“Then they get to the point where [their condition] falls off a cliff and they land on ECMO. It’s catastrophic,” he said.

Elizabeth Miroforidis with her sons Romeo and Alex Kakias holds a photograph of her brother Elias at their home in Peakhurst.

Elizabeth Miroforidis with her sons Romeo and Alex Kakias holds a photograph of her brother Elias at their home in Peakhurst.Credit:Louise Kennerley

Elizabeth Miroforidis has made the trip to Melbourne’s RCH twice for her sons Elias and Alexander.

Both boys were diagnosed with Barth’s syndrome, a rare condition characterized by an enlarged and weakened heart (known as dilated cardiomyopathy).

Elias Kakias died as a result of a blood clot in his ventricular assist device (VAD) while waiting for a heart.

Elias Kakias died as a result of a blood clot in his ventricular assist device (VAD) while waiting for a heart.

Born in December 2017, Elias struggled with heart failure for the first few months of his life. At just seven months old, he was put on ECMO and flown from Sydney to Melbourne to await a heart transplant.

Elias relied on a form of VAD – known as the Berliner Herz – to keep him alive.

But five weeks after he was put on the transplant list, a blood clot formed in the device, causing severe brain damage.

Elias was eight months old when he died.

“I held him while he breathed his last,” Miroforidis said.

A mix-up with Elias’ death certificate meant his parents drove back to Sydney unaware that his body had been left in Melbourne.

“I only saw him the day before the funeral,” his mother said.

Elias’ brother, Alexander, was born with the same fatal heart disease, although his parents were repeatedly assured that they did not carry the genetic mutation that caused it.

He was 18 months old when his heart function began to deteriorate.

The return trip to Melbourne was almost too traumatizing for Miroforidis.

“I remember telling his doctors, ‘We can’t go back to Melbourne. As soon as I walk through those doors, it’s like I’m there with Elias. All that pain all over again,'” she said.

Alexander Kakias underwent a heart transplant at Melbourne's Royal Children's Hospital.

Alexander Kakias underwent a heart transplant at Melbourne’s Royal Children’s Hospital.

Alexander was listed for a heart transplant in NSW in early 2021, but it soon became clear that Alexander would also need a Berlin heart.

“We had no choice but to bring Alexander to Melbourne,” said Miroforidis.

Once again, Alexander’s family had put their lives on hold, this time moving to Melbourne for six months, enrolling his older brother Romeo in a new school and paying bi-state bills.

“Having to go through it all again ripped our family apart,” Miroforidis said.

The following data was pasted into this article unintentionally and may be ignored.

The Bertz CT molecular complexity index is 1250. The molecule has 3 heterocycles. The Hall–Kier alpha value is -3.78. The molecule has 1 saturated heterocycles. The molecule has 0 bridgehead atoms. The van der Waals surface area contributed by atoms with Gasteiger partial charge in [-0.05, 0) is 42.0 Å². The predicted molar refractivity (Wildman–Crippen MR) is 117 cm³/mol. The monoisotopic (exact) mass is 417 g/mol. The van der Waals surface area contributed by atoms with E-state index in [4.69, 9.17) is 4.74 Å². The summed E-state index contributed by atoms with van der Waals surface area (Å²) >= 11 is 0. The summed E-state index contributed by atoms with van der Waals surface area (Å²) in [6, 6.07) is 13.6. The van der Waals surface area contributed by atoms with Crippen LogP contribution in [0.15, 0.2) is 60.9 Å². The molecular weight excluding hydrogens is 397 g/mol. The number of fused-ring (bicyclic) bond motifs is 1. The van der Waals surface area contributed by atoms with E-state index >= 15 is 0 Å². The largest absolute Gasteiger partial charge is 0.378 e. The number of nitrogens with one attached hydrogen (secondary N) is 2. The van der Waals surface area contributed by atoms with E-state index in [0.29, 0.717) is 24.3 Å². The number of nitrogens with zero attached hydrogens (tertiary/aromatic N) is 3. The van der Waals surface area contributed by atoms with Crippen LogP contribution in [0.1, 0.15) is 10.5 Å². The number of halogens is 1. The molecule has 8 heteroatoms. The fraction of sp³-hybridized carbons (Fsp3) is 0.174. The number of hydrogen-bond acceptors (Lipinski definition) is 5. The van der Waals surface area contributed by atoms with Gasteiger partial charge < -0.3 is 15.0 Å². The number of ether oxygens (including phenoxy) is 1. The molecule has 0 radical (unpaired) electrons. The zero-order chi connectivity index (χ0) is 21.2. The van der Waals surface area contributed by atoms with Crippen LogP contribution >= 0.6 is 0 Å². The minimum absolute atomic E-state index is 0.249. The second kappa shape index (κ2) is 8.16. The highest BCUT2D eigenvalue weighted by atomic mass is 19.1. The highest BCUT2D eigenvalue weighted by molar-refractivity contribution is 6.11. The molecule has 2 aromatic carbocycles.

“It was incredibly unfair … but I swore to myself that this time we went to Melbourne I would come back with my kid,” she said.

Alexander got his new heart just before his second birthday.

“Why are we sending children to Melbourne for heart transplants when we know Westmead can do it?” said Miroforidis. “This is madness.”


The SCHN spokeswoman said she strongly supports the development of a dedicated heart transplant service at CHW and welcomes the opportunity to make a strong case for formal recognition.

But the hospital is struggling to keep up with overwhelming demand for its existing services amid what clinicians call chronic underfunding and a staffing crisis.

The waiting list for elective surgery had risen to a record 2,656 children by the end of 2022 – 779 of whom had waited longer than clinically recommended for their surgeries.

Operations and diagnostic imaging appointments are regularly canceled because there are not enough anesthesiologists or intensive care beds available.


Scarlett Hack’s heart biopsy at CHW was canceled in January and again in February. The crucial procedure that will measure any rejection of her new heart has been postponed for next week.

Jansz said, “It’s really hard for clinicians to survive in this environment where they are not supported to advance programs and they are constantly under pressure from dwindling resources.”

The SCHN spokeswoman said her clinicians are committed to providing safe, quality care to all patients and that any child in need of urgent surgery will receive it promptly.

RCH declined to comment.

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https://www.smh.com.au/national/nsw/sydney-doctors-can-perform-heart-transplants-on-kids-why-must-patients-go-to-melbourne-20230309-p5cqrj.html?ref=rss&utm_medium=rss&utm_source=rss_national_nsw Westmead Children’s Hospital is performing heart transplants but transfers in Melbourne are continuing

Justin Scacco